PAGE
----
Indiana University has launched a new $150 million, five-year effort that will use genetics and personalized medicine, among other approaches, to develop new capabilities and translational research projects focused on cancer, neuroscience, and cardiovascular medicine, the IU School of Medicine said on Thursday.
Under the plan, Indiana University Health, the school’s healthcare system, and the Indiana University School of Medicine will each contribute $75 million in a joint research collaboration called the Strategic Research Initiative.
The funding will be used to support research projects, to recruit new scientists in selected fields, and to retain current scientists at the IU School of Medicine.
The new initiative will support research that uses genetic technologies to develop personalized therapies that could be more effective and efficient for individuals and healthcare providers, and also will fund translational projects and clinical trials.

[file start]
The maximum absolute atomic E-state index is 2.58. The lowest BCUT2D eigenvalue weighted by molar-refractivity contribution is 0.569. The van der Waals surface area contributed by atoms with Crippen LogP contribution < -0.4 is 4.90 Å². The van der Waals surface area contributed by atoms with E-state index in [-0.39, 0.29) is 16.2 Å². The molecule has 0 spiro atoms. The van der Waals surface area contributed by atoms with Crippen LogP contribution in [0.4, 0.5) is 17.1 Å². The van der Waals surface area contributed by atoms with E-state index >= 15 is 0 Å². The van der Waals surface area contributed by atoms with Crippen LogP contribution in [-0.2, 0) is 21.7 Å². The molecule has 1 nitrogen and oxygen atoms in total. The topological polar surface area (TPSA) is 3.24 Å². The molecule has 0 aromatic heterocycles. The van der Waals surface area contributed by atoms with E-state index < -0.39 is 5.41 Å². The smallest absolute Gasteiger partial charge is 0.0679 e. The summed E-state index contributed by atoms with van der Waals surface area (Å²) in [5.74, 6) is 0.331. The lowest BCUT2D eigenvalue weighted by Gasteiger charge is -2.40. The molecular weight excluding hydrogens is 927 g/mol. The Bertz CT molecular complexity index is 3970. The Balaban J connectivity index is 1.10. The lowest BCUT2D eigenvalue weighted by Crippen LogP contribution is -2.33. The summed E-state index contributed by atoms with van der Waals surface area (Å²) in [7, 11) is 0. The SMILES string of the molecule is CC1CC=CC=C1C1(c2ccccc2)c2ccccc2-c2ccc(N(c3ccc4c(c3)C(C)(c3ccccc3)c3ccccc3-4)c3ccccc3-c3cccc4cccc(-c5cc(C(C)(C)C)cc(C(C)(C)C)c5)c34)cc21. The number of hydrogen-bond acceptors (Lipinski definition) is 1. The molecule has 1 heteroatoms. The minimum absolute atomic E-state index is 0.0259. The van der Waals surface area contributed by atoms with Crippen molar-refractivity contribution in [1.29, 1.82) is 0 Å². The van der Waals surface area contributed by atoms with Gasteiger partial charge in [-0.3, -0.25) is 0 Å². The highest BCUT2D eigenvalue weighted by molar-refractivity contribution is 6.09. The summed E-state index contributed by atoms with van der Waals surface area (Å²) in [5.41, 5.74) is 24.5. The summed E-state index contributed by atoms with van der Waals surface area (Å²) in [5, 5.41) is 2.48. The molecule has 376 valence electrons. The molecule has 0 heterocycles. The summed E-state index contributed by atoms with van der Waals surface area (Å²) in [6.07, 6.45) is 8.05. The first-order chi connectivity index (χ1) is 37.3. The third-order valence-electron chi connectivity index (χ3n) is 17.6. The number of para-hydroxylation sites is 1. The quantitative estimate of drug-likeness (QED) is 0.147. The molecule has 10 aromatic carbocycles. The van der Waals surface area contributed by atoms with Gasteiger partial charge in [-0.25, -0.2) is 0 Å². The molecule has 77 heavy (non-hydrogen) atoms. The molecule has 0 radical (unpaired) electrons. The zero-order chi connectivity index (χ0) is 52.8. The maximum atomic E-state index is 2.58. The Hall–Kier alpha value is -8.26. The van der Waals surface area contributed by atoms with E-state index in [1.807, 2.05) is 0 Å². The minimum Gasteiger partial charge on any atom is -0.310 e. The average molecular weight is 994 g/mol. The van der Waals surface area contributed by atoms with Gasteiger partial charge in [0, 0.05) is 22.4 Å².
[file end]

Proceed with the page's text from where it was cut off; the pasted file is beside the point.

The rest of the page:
“This collaboration will further strengthen the IU School of Medicine’s research enterprise and, with the support of IU Health, enable us to move the results of that research into the hands of physicians,” Craig Brater, dean of the IU School of Medicine and IU vice president for university clinical affairs, said in a statement.
One of the new initiatives will enable the Indiana University Melvin and Bren Simon Cancer Center to achieve the National Cancer Institute’s ‘comprehensive’ status, and will involve the recruitment of leading cancer researchers and the expansion of cancer clinical trials.
Under the cardiovascular initiative, the partners will develop a cardiovascular genetics program and recruit a scientist in the field, and will develop a comprehensive program for the study and treatment of heart failure across the lifespan.
The neuroscience research program will involve research into a wide range of brain injuries, neurodegenerative disorders, and neurodevelopmental disorders.
“It is our goal to fund transformative proposals that will fundamentally change our understanding of these diseases and lead to important new therapies for patients,” added David Wilkes, executive associate dean for research affairs at the IU School of Medicine.